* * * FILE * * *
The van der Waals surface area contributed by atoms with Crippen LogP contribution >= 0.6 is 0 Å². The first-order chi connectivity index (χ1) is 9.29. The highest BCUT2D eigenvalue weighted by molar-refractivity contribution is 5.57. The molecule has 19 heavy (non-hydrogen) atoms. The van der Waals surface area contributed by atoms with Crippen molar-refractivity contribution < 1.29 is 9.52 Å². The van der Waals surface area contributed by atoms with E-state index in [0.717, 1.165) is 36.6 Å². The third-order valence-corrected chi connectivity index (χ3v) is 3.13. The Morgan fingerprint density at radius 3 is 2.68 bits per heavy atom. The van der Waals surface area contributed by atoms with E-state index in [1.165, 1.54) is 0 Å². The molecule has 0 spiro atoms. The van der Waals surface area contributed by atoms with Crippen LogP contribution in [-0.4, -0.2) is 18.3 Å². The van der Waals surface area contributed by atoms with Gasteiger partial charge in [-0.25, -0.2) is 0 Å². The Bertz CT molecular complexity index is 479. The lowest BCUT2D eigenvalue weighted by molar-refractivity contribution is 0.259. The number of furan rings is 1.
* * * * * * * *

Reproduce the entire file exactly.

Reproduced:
The van der Waals surface area contributed by atoms with Crippen LogP contribution >= 0.6 is 0 Å². The first-order chi connectivity index (χ1) is 9.29. The highest BCUT2D eigenvalue weighted by molar-refractivity contribution is 5.57. The molecule has 19 heavy (non-hydrogen) atoms. The van der Waals surface area contributed by atoms with Crippen molar-refractivity contribution < 1.29 is 9.52 Å². The van der Waals surface area contributed by atoms with E-state index in [0.717, 1.165) is 36.6 Å². The third-order valence-corrected chi connectivity index (χ3v) is 3.13. The Morgan fingerprint density at radius 3 is 2.68 bits per heavy atom. The van der Waals surface area contributed by atoms with E-state index in [1.165, 1.54) is 0 Å². The molecule has 0 spiro atoms. The van der Waals surface area contributed by atoms with Crippen LogP contribution in [-0.4, -0.2) is 18.3 Å². The van der Waals surface area contributed by atoms with Gasteiger partial charge in [-0.25, -0.2) is 0 Å². The Bertz CT molecular complexity index is 479. The lowest BCUT2D eigenvalue weighted by molar-refractivity contribution is 0.259. The number of furan rings is 1.